[ntp:questions] Flash 400 on all peers; can't get ntpd to be happy
malayter at gmail.com
Mon Mar 14 18:50:57 UTC 2011
On Fri, Mar 11, 2011 at 12:47 PM, John Hasler <jhasler at newsguy.com> wrote:
> The hardware doesn't go away when you add another layer or two of
> complexity by adding VMWare.
> What's baffling, though, is why you need to add an entire virtual
> machine and operating system just to run another process.
If only it were as simple as "running another process".
Virtualization is popular because operating systems (not just Windows)
are actually quite weak at isolation. Shared libraries, permissions,
resource allocation, software which requires exclusive use of
particular ports, etc. are issues on various POSIX-like systems, as
well as Windows. If I have 25 different applications on one box, I
have to wait until ALL of them support and have been tested on a
particular level of kernel, hardware drivers, shared libraries, file
systems, database versions, whatever before I can safely upgrade. That
is a major operational problem in a very heterogeneous IT environment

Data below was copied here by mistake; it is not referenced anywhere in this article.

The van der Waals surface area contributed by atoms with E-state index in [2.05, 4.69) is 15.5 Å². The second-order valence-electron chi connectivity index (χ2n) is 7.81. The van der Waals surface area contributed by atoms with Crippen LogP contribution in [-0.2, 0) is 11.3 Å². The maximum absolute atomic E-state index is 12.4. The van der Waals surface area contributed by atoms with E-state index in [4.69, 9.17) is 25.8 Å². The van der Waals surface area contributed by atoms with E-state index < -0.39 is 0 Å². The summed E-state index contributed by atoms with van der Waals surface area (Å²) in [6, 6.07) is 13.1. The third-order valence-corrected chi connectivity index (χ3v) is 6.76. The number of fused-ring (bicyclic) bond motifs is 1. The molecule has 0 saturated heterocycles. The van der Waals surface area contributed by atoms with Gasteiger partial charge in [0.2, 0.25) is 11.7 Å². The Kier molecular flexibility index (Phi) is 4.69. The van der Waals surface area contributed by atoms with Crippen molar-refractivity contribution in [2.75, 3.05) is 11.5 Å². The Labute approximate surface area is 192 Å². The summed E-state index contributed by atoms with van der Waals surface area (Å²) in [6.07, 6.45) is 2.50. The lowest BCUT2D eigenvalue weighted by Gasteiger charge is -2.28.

(which most corporations have).
Right now we have three Windows and six Linux server OS versions in
production. Don't get me started on all the variations of the
underlying dependencies - vendors all move at their own pace, and you
have to stick with what is "officially supported" to keep that
maintenance contract. If you write all your own software and your
stack is trivially simple and uniform (e.g. twitter), good for you,
but some of us live in the real world.
Put another way, vritualization's major benefit is the encapsulation
of all of an application's needs into a few big files that can be
moved around (even while running!) from one piece of hardware to
another. You can efficiently snapshot, clone for dev and QA
environments, set up virtual isolated networks, etc. The virtual
machine is the "process" unit. It sounds inefficient, but it is in
practice vastly more efficient than what came before (bunches of
physical boxes to handle all the heterogeneity in software
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